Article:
Economy shrinks in Q1, a first in more than 2 decades

Ian Nicolas Cigaral - Philstar.com
Economy shrinks in Q1, a first in more than 2 decades
Members of the Manila Police District man a checkpoint along Bonifacio Drive in Manila midnight of April 7 as President Rodrigo Duterte said in a public address that the government is inclined in extending the Enhanced Community Quarantine until April 30 to further curb the spread of the COVID-19 in the country.
The STAR / Miguel de Guzman

MANILA, Philippines (UPDATE 2 12:43 p.m., May 7)— The Philippine economy shrank for the first time in more than 21 years in the first quarter, the clearest sign of damage from the coronavirus pandemic which both government officials and analysts expect to worsen this quarter.

Gross domestic product (GDP), the sum of all goods and services created in an economy, contracted 0.2% year-on-year in the first quarter, the Philippine Statistics Authority reported on Thursday.

The performance marked the first time the local economy sank to the negative territory since the fourth quarter of 1998, when the “combination” of an El Niño phenomenon and the Asian financial crisis wiped out 3% from GDP.

“The first quarter, I think, is still respectable given the very difficult environment that we are in. Second quarter might be worse but we are using our policies to proactively manage our trajectory,” Acting Socioeconomic Planning Secretary Karl Kendrick Chua said in an online briefing.

“So that by the second half, we can recover gradually,” he added.

The latest performance, announced nine minutes later than the original schedule of 10 a.m., was expected however by observers like Alex Holmes, Asia economist at Capital Economics, who said the lockdown of Luzon that restricted people movements had a “severe impact on economic activity.”

The figure cements worries the Philippine economy, which managed to grow during two financial crises in 1997 and 2008, will not get spared from the wider and bigger economic repercussions of the global health crisis, brought by a disease with no known cure yet. 

That said, Chua indicated the Duterte government is ready to tolerate some economic slump, a narrative long emphasized by economic officials even as they prepare to wind down movement restrictions in Metro Manila and neighboring areas by May 16. “Our priorities are clear: to protect lives and health of our people,” Chua said.


As it is, the Philippines did not seal off Luzon, responsible for around 70% of GDP, until March 17. The decision shuttered two-thirds of businesses in the island, and laid off a fifth of total workers, Chua said. But even before the lockdown, tourism and hospitality industries were already reeling from cancelled flights and empty hotel rooms two months before when travel barriers were put up.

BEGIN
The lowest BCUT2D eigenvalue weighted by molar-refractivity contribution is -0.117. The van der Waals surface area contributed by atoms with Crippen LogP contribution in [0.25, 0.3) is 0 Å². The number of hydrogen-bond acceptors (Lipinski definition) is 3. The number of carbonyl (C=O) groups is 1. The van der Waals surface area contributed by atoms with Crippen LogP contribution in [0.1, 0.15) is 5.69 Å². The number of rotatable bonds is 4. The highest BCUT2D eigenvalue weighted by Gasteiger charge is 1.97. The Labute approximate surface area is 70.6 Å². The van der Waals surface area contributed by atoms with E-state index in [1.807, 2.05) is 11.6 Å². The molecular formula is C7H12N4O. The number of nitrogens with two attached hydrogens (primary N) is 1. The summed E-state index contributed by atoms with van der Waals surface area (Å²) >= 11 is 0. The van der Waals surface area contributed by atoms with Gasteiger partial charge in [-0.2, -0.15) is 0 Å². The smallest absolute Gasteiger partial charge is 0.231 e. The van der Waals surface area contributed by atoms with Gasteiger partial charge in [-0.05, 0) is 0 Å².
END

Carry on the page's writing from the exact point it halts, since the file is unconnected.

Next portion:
The disruptive effect was felt across-the-board. The farm and industry sectors dragged the performance by contracting an annual 0.4% and 3%, respectively. Only the traditionally strong services sector, backed by business process outsourcing, grew, albeit at a much slower pace of 1.4% year-on-year.

On the expenditure side, government spending was faster, growing 7.1% on-year, and helping counter anemic consumer spending which barely inched up 0.2%. On the flip side, exports slumped 3%.

Despite the bleak outlook, Chua said the economic managers would keep the 6.5-7.5% GDP growth target for the year. While “a target is a target,” “the reality and the emerging number is we are going to see flat or slightly negative growth,” Chua said.

In a recent Viber message, Finance Secretary Carlos Dominguez III said a fresh set of macroeconomic assumptions would be available by the time the Executive submits to Congress the proposed budget for 2021. For now, Chua said the government “is sticking to the 0% to -0.8% growth projection for the year.”

“Stimulating our economy needs to begin in stimulating domestic demand or consumption. Demand will only increase if people feel safe and are confident that healthcare system is working for them,” he explained.

Alvin Ang, an economist at Ateneo de Manila University, said before the data was released growth would slow “much faster” this quarter, but all hope is not lost for the economy this year. 

“The government cannot do anything but fine tune policies now to avert a possible much bigger contraction,” Ang said in an online exchange.



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